They are one of the only wild animals that show no fear of humans. In fact, they run to us to beg for food! Squirrels are bushy-tailed rodents with some impressive acrobatics and irresistible large eyes. Let’s dive into the world of these rambunctious rodents!
Squirrels can be found all over the world— except for Australia, Madagascar, southern South America, Antarctica, Greenland, many oceanic islands, and certain desert regions such as the Sahara. They are in the same family as prairie dogs, chipmunks and marmots.
You might think there is just one species of squirrel, maybe a gray squirrel or red squirrel, depending on where you live and what you see when you walk outside your door. But there are actually more than 200 species of squirrels. These species are pretty diverse. The tiniest squirrel is the African pygmy squirrel, and it’s only five inches long. While the Indian giant squirrel is three feet long. WOW!
From trees to burrows underground, squirrels live in a wide range of habitats, including rainforests, arid grasslands, arctic tundras, forests, suburban areas, and cities.
There are three groups of squirrels: tree squirrels, ground squirrels, and flying squirrels.
Ground squirrels nest on the ground, digging burrows, a system of tunnels underground, to live in. They hibernate during the winter in these underground burrows.
Instead of hibernating, tree squirrels hide away in nests or dens in trees and food to keep warm during the winter. Most tree squirrel nests are called dreys, which are made up of clumped-together collections of leaves, twigs, bark, moss, and other compressed materials. With the leaves off the trees, these nests are visible from the ground. Any predator could swoop in and grab the critter from the nest. Adult tree squirrels normally live alone, but they sometimes nest in groups.
Flying squirrels are not capable of flight in the same way as birds or bats but glide from one tree to another with the aid of a patagium, a furry, parachute-like membrane that stretches from wrist to ankle.
It is easy to distinguish the different squirrel groups from each other: when you startle a tree squirrel it will generally run up a tree, while a ground squirrel will typically retreat to an underground burrow.
Squirrels spend most of their day doing things like running around looking for nuts and sprinting up and down trees. The rodents have a natural appetite for many native fruits, flowers, veggies, fungi, nuts, trees, plants and insects. Squirrels prepare for the winter by storing acorns, nuts, berries, and tree bark in shallow holes near the trees. Smart. They also spend a lot of time in the day gathering nest materials. Nighttime is for sleep, and they can be found underground, in a burrow, or up high, in a tree.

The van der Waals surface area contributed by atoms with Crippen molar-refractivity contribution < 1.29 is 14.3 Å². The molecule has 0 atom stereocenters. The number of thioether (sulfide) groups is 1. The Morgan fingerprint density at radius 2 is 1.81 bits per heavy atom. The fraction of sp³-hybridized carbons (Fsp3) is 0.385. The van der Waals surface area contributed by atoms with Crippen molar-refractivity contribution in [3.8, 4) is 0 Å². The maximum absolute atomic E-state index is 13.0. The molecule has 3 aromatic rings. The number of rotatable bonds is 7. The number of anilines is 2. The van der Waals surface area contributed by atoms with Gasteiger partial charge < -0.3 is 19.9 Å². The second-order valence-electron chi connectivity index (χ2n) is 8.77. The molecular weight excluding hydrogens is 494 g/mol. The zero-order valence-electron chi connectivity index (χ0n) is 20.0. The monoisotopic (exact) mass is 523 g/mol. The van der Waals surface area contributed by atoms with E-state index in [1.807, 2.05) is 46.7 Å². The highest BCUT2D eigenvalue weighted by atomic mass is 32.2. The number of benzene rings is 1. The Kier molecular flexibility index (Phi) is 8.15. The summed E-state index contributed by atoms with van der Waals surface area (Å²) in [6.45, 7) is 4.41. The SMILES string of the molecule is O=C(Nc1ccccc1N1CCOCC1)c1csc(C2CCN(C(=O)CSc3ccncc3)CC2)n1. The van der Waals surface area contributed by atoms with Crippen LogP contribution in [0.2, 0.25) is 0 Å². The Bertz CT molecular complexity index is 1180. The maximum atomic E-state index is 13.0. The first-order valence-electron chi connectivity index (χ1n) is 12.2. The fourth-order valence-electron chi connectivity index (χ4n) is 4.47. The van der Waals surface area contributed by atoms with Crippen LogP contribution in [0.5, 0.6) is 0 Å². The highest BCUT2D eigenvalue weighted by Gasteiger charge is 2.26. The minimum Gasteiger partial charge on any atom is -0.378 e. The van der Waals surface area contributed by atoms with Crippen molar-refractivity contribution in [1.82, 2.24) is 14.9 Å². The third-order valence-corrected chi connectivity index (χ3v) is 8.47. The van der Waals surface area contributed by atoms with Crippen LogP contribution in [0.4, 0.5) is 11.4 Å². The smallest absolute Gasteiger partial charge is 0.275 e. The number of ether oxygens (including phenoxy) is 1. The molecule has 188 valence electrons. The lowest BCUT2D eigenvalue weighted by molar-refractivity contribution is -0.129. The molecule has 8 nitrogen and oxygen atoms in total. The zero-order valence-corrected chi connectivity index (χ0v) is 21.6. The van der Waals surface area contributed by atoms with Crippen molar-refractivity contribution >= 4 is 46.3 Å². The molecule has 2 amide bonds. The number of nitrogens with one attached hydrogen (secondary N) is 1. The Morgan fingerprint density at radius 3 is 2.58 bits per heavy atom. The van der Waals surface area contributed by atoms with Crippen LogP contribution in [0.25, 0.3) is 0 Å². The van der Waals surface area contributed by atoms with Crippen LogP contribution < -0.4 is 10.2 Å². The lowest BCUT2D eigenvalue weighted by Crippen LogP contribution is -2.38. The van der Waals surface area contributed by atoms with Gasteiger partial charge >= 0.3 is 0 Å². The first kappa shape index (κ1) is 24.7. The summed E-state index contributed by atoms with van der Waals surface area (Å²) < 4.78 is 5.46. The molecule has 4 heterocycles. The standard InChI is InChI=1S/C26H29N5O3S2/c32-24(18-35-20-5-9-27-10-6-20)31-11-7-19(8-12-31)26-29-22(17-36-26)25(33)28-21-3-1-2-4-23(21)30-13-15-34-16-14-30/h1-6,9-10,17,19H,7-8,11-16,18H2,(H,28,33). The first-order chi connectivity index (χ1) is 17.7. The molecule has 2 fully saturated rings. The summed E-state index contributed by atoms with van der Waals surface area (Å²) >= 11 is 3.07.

Squirrels have a lot of calls including territorial barks or even ‘quacking’ noises. However, they mainly communicate through their tails, using them as a signaling device; they twitch their tails if they are uneasy or suspicious. Like dogs, they mark their territory with urine. Another interesting way squirrels identify each other is by food and smell.
The biggest threat to squirrels is a virus called squirrel pox. Interestingly, the virus affects grey and red squirrels differently. While it is fatal to red squirrels, grey squirrels have developed immunity to the disease having been exposed to the virus for many years. Greys are mainly carriers of the infection and can spread the disease to red squirrels. The virus can spread through contact with infected lesions or contaminated crusts.
Road traffic accidents are another threat to squirrels. Of course, predators are dangerous to these little guys. In North America, snakes, raccoons, red foxes, grey foxes, bobcats, and coyotes are predators of grey squirrels.
Squirrels are pretty common, especially in urban areas. There are probably billions of squirrels in the world. There are over 2000 squirrels in Central Park in NYC alone. Still, a squirrel was one of the first on the Endangered Species List. The Delmarva Peninsula fox squirrel was one of 78 species listed under the Endangered Species Preservation Act in 1967, the first year the list appeared. It continued on the successor list of Threatened and Endangered Wildlife under the Endangered Species Act, passed in 1973. Fortunately, it is no longer at risk of extinction. And numbers of Red Squirrels in the UK have fallen dramatically since grey squirrels were introduced in the 1870s. Since then, the UK population of reds has dropped from around 3.5 million to between 120,000 to 160,000 individuals.
- Grey squirrels are capable of running easily up and down trees by virtue of their strong claws and ‘double jointed’ ankles, which allow their feet to face forwards or backward.
- If a squirrel should fall, it can land safely from heights of about 30ft. The grey squirrel can leap more than 20 feet!
- Squirrels recognize human beings.
Learn More About Squirrels
I hope you enjoyed learning about squirrels. I hope you agree that they are fascinating creatures.
By Zane (age 13)
I think this young writer has a voice & talent waiting to be discovered. Keep up the excellent work, Zane!